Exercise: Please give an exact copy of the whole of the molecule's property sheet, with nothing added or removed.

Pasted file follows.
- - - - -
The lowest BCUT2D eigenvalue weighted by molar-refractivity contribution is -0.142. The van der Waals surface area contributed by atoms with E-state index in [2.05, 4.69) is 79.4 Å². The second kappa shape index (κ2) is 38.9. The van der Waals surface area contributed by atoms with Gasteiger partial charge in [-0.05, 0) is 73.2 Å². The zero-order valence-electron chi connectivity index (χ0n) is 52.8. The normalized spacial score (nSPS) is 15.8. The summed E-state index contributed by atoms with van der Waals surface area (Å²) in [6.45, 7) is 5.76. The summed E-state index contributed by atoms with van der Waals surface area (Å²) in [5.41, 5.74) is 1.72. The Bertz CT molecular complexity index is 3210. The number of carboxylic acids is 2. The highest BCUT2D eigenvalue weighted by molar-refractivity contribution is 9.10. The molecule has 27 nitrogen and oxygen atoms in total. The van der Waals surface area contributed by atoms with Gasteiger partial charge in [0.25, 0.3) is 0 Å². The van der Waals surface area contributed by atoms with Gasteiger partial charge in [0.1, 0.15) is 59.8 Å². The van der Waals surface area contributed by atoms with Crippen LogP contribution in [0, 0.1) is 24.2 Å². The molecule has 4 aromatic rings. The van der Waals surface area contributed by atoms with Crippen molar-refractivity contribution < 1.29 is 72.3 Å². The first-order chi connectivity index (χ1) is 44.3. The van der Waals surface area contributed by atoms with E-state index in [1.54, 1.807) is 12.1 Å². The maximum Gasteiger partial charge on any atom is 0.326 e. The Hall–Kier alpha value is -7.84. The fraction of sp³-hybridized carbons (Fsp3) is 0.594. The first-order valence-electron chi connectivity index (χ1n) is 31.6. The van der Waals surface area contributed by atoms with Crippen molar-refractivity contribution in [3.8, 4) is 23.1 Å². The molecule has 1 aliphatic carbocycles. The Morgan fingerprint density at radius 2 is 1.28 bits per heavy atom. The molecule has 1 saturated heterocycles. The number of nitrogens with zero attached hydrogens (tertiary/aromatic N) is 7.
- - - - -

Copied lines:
The lowest BCUT2D eigenvalue weighted by molar-refractivity contribution is -0.142. The van der Waals surface area contributed by atoms with E-state index in [2.05, 4.69) is 79.4 Å². The second kappa shape index (κ2) is 38.9. The van der Waals surface area contributed by atoms with Gasteiger partial charge in [-0.05, 0) is 73.2 Å². The zero-order valence-electron chi connectivity index (χ0n) is 52.8. The normalized spacial score (nSPS) is 15.8. The summed E-state index contributed by atoms with van der Waals surface area (Å²) in [6.45, 7) is 5.76. The summed E-state index contributed by atoms with van der Waals surface area (Å²) in [5.41, 5.74) is 1.72. The Bertz CT molecular complexity index is 3210. The number of carboxylic acids is 2. The highest BCUT2D eigenvalue weighted by molar-refractivity contribution is 9.10. The molecule has 27 nitrogen and oxygen atoms in total. The van der Waals surface area contributed by atoms with Gasteiger partial charge in [0.25, 0.3) is 0 Å². The van der Waals surface area contributed by atoms with Gasteiger partial charge in [0.1, 0.15) is 59.8 Å². The van der Waals surface area contributed by atoms with Crippen LogP contribution in [0, 0.1) is 24.2 Å². The molecule has 4 aromatic rings. The van der Waals surface area contributed by atoms with Crippen molar-refractivity contribution < 1.29 is 72.3 Å². The first-order chi connectivity index (χ1) is 44.3. The van der Waals surface area contributed by atoms with E-state index in [1.54, 1.807) is 12.1 Å². The maximum Gasteiger partial charge on any atom is 0.326 e. The Hall–Kier alpha value is -7.84. The fraction of sp³-hybridized carbons (Fsp3) is 0.594. The first-order valence-electron chi connectivity index (χ1n) is 31.6. The van der Waals surface area contributed by atoms with Crippen molar-refractivity contribution in [3.8, 4) is 23.1 Å². The molecule has 1 aliphatic carbocycles. The Morgan fingerprint density at radius 2 is 1.28 bits per heavy atom. The molecule has 1 saturated heterocycles. The number of nitrogens with zero attached hydrogens (tertiary/aromatic N) is 7.